Magazine trends study finds increase in advertisements using sex

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June 5, 2012

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    Tom Reichert is an advertising professor and head of the department of advertising and public relations in the UGA Grady College of Journalism and Mass Communication.

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Athens, Ga. - Sex sells, or at least that is what advertisers hope. A recent study from the University of Georgia looked at sexual ads appearing in magazines over 30 years and found that the numbers are up.

"Advertisers use sex because it can be very effective," said researcher Tom Reichert, professor and head of the department of advertising and public relations in the UGA Grady College of Journalism and Mass Communication. "Sex sells because it attracts attention. People are hard wired to notice sexually relevant information so ads with sexual content get noticed."

People also succumb to the ‘buy this, get this' imagery used in ads, he said.

"Some young men actually think Axe body spray will drive women crazy," he said. "But, brand impressions are shaped by images in advertising, too. Arguable, Calvin Klein and Victoria's Secret are not much different than Hanes or Vassarette, but perception studies show those brands are perceived as ‘sexy,' and some customers want that."

Looking at 3,232 full-page ads published in 1983, 1993 and 2003 in popular magazines Cosmopolitan, Redbook, Esquire, Playboy, Newsweek and Time, researchers found sexual imagery in 20 percent of the ads. Using sex to sell everything from alcohol to banking services has increased over the years: 15 percent of ads used sex to sell in 1983; that percentage grew to 27 percent in 2003.

Ads were categorized based on the models' clothing, or lack thereof, and physical contact between models.

"Our findings show that the increase in visual sexual imagery over the three decades of analysis is attributable to products already featuring sexual content in ads, not necessarily widespread adoption by other product categories," Reichert said. "Specifically, alcohol, entertainment and beauty ads are responsible for much of the increase."

The study showed sex is primarily used to sell low-risk products purchased on impulse.

"Sex is not as effective when selling high-risk, informational products such as banking services, appliances and utility trucks," he said.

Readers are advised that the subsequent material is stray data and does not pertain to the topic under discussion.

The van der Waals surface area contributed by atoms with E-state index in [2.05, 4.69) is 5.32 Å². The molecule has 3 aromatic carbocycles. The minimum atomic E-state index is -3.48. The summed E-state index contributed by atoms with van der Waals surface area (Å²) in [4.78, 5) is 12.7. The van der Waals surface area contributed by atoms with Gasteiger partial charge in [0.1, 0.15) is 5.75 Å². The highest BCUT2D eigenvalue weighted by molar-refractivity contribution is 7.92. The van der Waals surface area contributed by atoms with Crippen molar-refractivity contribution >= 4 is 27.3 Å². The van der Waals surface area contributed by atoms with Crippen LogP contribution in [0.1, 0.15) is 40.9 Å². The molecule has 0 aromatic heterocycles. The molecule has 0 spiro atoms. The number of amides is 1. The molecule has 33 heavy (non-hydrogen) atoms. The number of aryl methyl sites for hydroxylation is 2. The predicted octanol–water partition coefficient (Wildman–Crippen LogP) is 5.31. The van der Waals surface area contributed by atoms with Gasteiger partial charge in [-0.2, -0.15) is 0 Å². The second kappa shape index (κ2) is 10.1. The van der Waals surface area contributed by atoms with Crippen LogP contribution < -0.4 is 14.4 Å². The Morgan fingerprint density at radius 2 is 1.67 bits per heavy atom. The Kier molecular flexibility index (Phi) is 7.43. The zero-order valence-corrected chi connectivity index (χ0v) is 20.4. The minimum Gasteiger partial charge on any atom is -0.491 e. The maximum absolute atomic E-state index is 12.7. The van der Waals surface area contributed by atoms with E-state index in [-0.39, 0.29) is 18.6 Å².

Much of the growth was seen in alcohol, entertainment and beauty advertising. Out of 18 product categories, those most often using sexual imagery in advertising were health and hygiene at 38 percent; beauty, 36 percent; drugs and medicine, 29 percent, clothing, 27 percent; travel, 23 percent; and entertainment, 21 percent.

"In almost every study I've seen, sexual content gives a purchase advantage in such instances," Reichert said.

Products not using sex in their ads were charitable organizations and computer companies.

Women are used to sell products most often when pitching sex. In ads sampled from 2003, 92 percent of beauty ads that contained models were female. Just under half the ads did not contain models.

With the exception of entertainment advertising, females overwhelming occupy the pages of sex-selling advertisements. Of the 38 percent of provocative health and hygiene advertisements that feature models, 31 percent feature females and 7 percent feature males.

"Perhaps more important, this analysis shows that the proportion for alcohol ads in
2003 increased to about one sexual ad for every three ads (37 percent)," Reichert said. "Using sex to sell products such as alcohol and tobacco is a moral issue."

Reichert said this upward trend in erotic ads is a reflection of society.

"It takes more explicitness to grab our attention and arouse us than before," he said. "In the early 1900s, exposed arms and ankles of female models generated the same level of arousal as partially nude models do today. We can see during our lifetimes the changes in sexually explicit content on television, movies, books and other forms of media beyond just advertising."

The results of the study were published in the Journal of Current Issues and Research in Advertising, available online May 18. Leonard Reid, a professor of advertising at UGA Grady College, and Courtney Carpenter Childers, an assistant professor in the School of Advertising and Public Relations at the University of Tennesse at Knoxville are coauthors on the study.

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